Meanwhile, with infections rising in many countries, the Knesset’s Constitution, Law, and Justice Committee on Thursday approved the addition of Britain, Turkey, Georgia, and Cyprus to the list of nations where travelers are believed to have the highest risk of contracting COVID-19.
As of Friday, those countries will join the list of destinations to which Israelis are barred from travel, save for exceptional cases to be determined by a special committee.
Israelis traveling to those destinations are subject to a NIS 5,000 ($1,500) fine, as well as being required to fully quarantine upon return.
Sharon Alroy-Preis, the head of the Health Ministry’s public health department, said Thursday that Belgium, Greece, and the United Arab Emirates are to join the list of banned countries next week.
Alroy-Preis’s comments came after dozens of anti-vaxxers staged a protest outside her home on Wednesday, with some participants heard calling her the “daughter of the devil” and a “Nazi murderer.” The protest came after an anonymous source bad-mouthed her to the press over what they claim is her extreme stance in favor of ramping up Israel’s vaccination drive among children.
Education Minister Yifat Shasha-Biton stirred controversy on Thursday by saying that vaccinating children against COVID-19 in schools is “a crime.”
Children currently receive a number of vaccines throughout their school years, with the permission of parents. Shasha-Biton tried to explain why she won’t do the same with COVID-19 vaccines by saying kids may face bullying if their parents are anti-vaccination.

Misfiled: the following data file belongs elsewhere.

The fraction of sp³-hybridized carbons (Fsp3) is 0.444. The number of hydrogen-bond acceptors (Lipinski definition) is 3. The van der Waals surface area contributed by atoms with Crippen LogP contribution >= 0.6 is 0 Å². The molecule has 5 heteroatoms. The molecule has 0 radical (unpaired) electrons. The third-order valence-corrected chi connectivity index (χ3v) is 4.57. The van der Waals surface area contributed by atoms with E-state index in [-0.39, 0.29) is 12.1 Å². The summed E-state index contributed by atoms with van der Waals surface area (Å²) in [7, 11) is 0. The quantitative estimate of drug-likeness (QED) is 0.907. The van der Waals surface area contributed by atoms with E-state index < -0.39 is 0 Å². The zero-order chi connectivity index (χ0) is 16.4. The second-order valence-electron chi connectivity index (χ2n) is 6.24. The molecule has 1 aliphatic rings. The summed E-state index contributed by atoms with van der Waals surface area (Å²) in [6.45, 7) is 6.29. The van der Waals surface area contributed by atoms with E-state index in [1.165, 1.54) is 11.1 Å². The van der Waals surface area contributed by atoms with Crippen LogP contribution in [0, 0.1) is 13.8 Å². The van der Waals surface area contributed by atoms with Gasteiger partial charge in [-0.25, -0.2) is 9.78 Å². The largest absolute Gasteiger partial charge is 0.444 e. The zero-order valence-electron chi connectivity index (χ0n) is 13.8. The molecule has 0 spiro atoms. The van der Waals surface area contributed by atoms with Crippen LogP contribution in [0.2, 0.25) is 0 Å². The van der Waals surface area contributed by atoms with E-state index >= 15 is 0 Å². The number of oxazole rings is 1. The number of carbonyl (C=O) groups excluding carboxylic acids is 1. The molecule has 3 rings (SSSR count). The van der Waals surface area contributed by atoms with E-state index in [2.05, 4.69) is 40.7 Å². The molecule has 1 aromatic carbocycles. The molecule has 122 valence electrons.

“We are talking about children who have been at home for a year and a half and are in emotional distress. It is a very sensitive subject,” she said.
However, 25 local councils announced they were prepared to vaccinate school children anyway.
“We will make every effort, with the permission of children and parents, to take care of the children’s health and to attempt to increase the vaccination rate among youth, to reduce the rate of infection,” Haim Bibas, the head of the national mayors union told the Kan public broadcaster.
Just 26-percent of 12-year-olds eligible for the vaccine have taken the shot, according to Health Ministry data. Among 13-15 year-olds, the rate is slightly higher at 36%, and with 16-19-year-olds the rate jumps to 75%, according to the ministry.
Vaccination stations are to be placed by the entrance of schools, and possibly even inside them, Kan reported.
Health Ministry figures on Friday showed there were 2,140 new COVID-19 cases diagnosed the day before, the fourth day in a row that the number was above 2,000, a daily caseload not seen since March.
There were 167 patients in serious condition, an increase of 25 since midnight.
Of the over 91,202 tests performed Saturday, 2.37 percent came back positive — a rate similar to that in recent days.
There are 16,162 active virus cases in the country, Health Ministry data showed. Two months ago that figure was around 200.
The death toll stood at 6,466, with two new fatalities recorded Thursday, according to the ministry.